PhD, Massachusetts Institute of Technology, 1978; AB, Princeton University, 1974
Fellow, Econometric Society, 1991; John Kenneth Galbraith Award, Harvard University, 1984; MBA Core Curriculum Cluster Award, 1996-97
Wharton: 1986-present (named Ronald A. Rosenfeld Professor, 2003; Robert Morris Professor of Banking, 1989-2003; Ronald O. Perelman Professor of Finance, 1988-89; Amoco Term Professor of Finance, 1986-88). Previous appointments: Harvard University; University of Chicago. Visiting appointments: Tel Aviv University; The Hebrew University of Jerusalem
Research Associate, National Bureau of Economic Research, 1983-; Member, Long-Term Modeling Group, Congressional Budget Office, 2001; Member Panel of Economic Advisers, Congressional Budget Office, 2001-2005; Member, Technical Panel on Assumptions and Methods, Social Security Advisory Board, 1999; Visiting Scholar, Federal Reserve Bank of Philadelphia, 1989-92, 1996; Economic Consultant, Bank of Portugal, 1976
Andrew B Abel (Working), Precautionary Saving in a Financially-Constrained Firm.
Andrew B Abel (Work In Progress), Tobin’s q and Optimal Dividends, Investment, and Liquidity in a Financially-Constrained Firm.
Andrew B Abel (Draft), Classical Measurement Error with Several Regressors.
Abstract: In OLS regressions with several regressors, measurement error affects estimated coefficients through two distinct channels: a multivariate attenuation factor that applies to all coefficients and generalizes the standard attenuation factor in univariate regressions; weight shifting associated with measurement error on each mismeasured regressor that further attenuates the coefficient on that regressor and affects coefficients on other regressors. I introduce a scalar "measurement error multiplier" that indicates the contribution of measurement error to the generalized variance of the measured regressors. It multiplies the variances of the measurement errors where it appears in both the multivariate attenuation channel and the weight shifting channel.
Andrew B Abel (2017), Crowding Out in Ricardian Economies, Journal of Monetary Economics, forthcoming.
Abstract: The crowding-out coefficient is the ratio of the reduction in privately-issued bonds to the increase in government bonds that are issued to finance a tax cut. If (1) Ricardian equivalence holds, and (2) households do not simultaneously borrow risklessly and have positive gross positions in other riskless assets, the crowding-out coefficient equals the fraction of the aggregate tax cut that accrues to households that borrow. In the conventional case in which all households receive equal tax cuts, the crowding-out coefficient equals the fraction of households that borrow. In the United States, about 75\% of households borrow, so the crowding-out coefficient is predicted to be 0.75, which differs from econometric estimates that are around 0.5. I explore extensions of the model, such as a departure from Ricardian Equivalence or the introduction of cross-sectional variation in taxes, that might account for this difference.
Andrew B Abel (2017), Optimal Debt and Profitability in the Tradeoff Theory, Journal of Finance, forthcoming.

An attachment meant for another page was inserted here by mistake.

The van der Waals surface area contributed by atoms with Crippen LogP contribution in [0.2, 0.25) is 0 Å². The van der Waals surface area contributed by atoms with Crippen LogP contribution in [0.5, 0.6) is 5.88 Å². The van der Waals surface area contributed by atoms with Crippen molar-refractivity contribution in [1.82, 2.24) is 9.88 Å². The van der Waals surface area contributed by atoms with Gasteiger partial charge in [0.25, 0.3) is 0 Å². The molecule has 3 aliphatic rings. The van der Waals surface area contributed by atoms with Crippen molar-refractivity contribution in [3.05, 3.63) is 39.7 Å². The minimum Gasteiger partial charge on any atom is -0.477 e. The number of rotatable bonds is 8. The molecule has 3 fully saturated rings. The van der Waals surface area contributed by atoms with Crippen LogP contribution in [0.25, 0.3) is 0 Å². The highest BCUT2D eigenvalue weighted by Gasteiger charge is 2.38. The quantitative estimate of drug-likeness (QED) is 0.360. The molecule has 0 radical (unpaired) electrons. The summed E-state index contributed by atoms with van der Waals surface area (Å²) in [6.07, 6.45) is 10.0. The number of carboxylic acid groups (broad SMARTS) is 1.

Abstract: I develop a dynamic model of leverage with tax deductible interest and an endogenous cost of default. The interest rate includes a premium to compensate lenders for expected losses in default. A borrowing constraint is generated by lenders’ unwillingness to lend an amount that would trigger immediate default. When the borrowing constraint is not binding, the tradeoff theory of debt holds: optimal debt equates the marginal tax shield and the marginal expected cost of default. Contrary to conventional interpretation, but consistent with empirical findings, increases in current or future profitability reduce the optimal leverage ratio when the tradeoff theory holds.
Andrew B Abel (2017), The Effects of q and Cash Flow on Investment in the Presence of Measurement Error, Journal of Financial Economics, forthcoming.
Abstract: I analyze investment, q, and cash flow in a tractable stochastic model in which marginal q and average q are identically equal. I introduce classical measurement error and derive closed-form expressions for the coefficients in regressions of investment on q and cash flow. The cash-flow coefficient is positive and larger for faster growing firms, yet there are no financial frictions in the model. I develop the concepts of bivariate attenuation and weight shifting to interpret the estimated coefficients on q and cash flow in the presence of measurement error.
Andrew B Abel, Ben S. Bernanke, Dean Croushore, Macroeconomics, 9th edition (Addison, Wesley, Longman, 2017)
Andrew B Abel (Working), Investment with Leverage.
Abstract: I examine the capital investment and leverage decisions of a firm. Optimal leverage depends on the interest tax shield and the cost of exposure to default, subject to an endogenous borrowing constraint. When the borrowing constraint is not binding, the tradeoff theory is operative; in that case, the market leverage ratio is a declining function of profitability, consistent with empirical findings. Bond financing increases q and investment, but given q, optimal investment and optimal leverage are independent. A novel expression for marginal q includes the expected present value of interest tax shields.